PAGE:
TALLAHASSEE — School districts, teachers and parents are celebrating the $1 billion addition to the state's education budget.
But not everyone is happy with their slice of the pie.
Florida Virtual School, the state's public online school, says it will actually come up about $26 million short due to a proposed change in the state's education finance formula.
FLVS was expecting to see its $200 million budget increased by $35 million next year to cover the cost of 80,000 new enrollments, CEO Julie Young said. But the increase will be closer to $9 million.
That's because under the new formula, online providers will receive fewer dollars for every part-time student they enroll. As a result, FLVS will have to increase its teacher-to-student ratio and eliminate part-time graders and curriculum specialists, Young said.
"We like to say that FLVS is a place where every student has a front-row seat," Young said. "But with a budget cut this steep, teachers will have less time with individual students."
Florida Virtual School offers more than 120 online courses to about 130,000 students. Students can enroll full time, or take one or more classes in addition to their coursework at a bricks-and-mortar school.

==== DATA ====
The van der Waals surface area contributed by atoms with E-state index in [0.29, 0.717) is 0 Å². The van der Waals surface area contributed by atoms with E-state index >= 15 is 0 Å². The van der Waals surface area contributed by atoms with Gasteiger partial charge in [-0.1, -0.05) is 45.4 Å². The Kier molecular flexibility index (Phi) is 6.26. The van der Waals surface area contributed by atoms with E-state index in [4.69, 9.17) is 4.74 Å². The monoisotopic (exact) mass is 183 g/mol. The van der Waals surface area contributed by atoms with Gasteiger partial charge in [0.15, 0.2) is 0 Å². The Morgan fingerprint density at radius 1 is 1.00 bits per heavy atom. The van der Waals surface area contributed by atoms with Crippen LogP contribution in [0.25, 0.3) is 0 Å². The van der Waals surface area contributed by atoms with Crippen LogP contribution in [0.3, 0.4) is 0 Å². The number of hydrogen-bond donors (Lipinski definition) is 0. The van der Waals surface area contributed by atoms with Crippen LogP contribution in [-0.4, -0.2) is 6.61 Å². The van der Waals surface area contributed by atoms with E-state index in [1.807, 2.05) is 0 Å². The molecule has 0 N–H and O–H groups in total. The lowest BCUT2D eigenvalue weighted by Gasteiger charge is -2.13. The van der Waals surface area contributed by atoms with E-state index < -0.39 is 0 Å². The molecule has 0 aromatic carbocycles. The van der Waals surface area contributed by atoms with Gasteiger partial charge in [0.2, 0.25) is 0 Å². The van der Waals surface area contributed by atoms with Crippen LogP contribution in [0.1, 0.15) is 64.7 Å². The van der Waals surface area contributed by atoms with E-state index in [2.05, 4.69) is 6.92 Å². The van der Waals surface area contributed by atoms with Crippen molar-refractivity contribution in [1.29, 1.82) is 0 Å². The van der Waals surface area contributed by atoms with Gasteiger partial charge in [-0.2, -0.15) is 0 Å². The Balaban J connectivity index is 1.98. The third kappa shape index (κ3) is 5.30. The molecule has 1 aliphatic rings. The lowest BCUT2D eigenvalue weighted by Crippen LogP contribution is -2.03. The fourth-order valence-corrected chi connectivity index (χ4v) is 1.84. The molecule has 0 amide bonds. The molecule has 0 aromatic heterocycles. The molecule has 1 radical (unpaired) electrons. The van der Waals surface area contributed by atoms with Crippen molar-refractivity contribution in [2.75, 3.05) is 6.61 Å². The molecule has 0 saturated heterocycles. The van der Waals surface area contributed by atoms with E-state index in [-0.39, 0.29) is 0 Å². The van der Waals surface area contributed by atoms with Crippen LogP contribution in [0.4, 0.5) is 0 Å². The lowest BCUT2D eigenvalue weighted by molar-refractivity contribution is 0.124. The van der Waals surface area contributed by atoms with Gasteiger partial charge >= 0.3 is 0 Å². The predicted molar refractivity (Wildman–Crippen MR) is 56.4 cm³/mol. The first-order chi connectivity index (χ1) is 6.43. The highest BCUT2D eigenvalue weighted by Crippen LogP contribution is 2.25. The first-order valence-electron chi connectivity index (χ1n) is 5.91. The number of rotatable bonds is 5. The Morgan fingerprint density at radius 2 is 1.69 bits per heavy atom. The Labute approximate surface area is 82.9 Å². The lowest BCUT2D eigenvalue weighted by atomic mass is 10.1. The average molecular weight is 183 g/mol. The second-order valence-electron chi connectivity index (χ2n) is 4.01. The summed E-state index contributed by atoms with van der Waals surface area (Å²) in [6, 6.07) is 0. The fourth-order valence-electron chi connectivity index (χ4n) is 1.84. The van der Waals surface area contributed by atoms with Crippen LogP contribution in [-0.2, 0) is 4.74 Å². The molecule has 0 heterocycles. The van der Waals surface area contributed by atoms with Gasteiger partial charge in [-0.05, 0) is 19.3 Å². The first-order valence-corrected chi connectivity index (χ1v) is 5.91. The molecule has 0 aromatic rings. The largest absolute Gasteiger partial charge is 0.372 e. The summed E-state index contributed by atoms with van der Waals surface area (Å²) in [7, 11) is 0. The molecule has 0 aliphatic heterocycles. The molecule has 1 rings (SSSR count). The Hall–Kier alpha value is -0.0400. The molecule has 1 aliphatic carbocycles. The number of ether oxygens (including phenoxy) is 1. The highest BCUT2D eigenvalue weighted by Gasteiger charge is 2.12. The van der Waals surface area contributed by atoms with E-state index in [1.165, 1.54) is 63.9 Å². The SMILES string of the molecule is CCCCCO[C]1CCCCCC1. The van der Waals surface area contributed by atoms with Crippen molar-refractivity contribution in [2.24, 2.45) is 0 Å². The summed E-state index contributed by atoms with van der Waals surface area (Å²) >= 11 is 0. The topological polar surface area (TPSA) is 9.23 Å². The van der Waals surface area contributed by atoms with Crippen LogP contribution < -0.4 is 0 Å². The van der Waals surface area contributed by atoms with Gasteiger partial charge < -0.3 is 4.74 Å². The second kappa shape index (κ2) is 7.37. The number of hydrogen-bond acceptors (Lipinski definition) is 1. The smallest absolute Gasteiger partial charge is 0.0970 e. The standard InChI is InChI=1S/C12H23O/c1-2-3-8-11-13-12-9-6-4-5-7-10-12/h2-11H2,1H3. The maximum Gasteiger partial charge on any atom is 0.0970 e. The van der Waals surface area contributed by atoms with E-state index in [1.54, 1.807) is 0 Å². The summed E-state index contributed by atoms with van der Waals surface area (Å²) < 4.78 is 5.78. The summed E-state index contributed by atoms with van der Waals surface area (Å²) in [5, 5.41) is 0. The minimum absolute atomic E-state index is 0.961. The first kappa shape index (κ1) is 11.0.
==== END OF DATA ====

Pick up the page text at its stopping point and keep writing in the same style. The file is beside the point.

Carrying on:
If the funding formula is changed, Young said, the school might also have to scale back on its elective offerings and slow the development of new courses such as social networking.
The change would also hurt school districts, which would take in less money for students enrolled in one or more virtual classes.
Young, the virtual school CEO, said the change is already discouraging school systems from enrolling students in virtual classes.
This past month, guidance counselors statewide blocked students from enrolling in 8,881 virtual courses, according to data provided by FLVS. The figure is almost double what it was last April.
State lawmakers have repeatedly rejected claims that the budget will hurt virtual education. They say the changes to the education funding formula are necessary to level the playing field between traditional schools and the Florida Virtual School.
"It's not hurting the program if there is some inequity in a program and that inequity is corrected," said Senate Education Appropriations Chairman Bill Galvano, R-Bradenton.
Rep. Erik Fresen, Galvano's counterpart in the House, pointed to the fact lawmakers did not cut per-student funding for full-time virtual students. He also noted that Florida Virtual was still getting more money than last year.
"That's not a reduction," the Miami Republican said. "It's just not as much as they were expecting."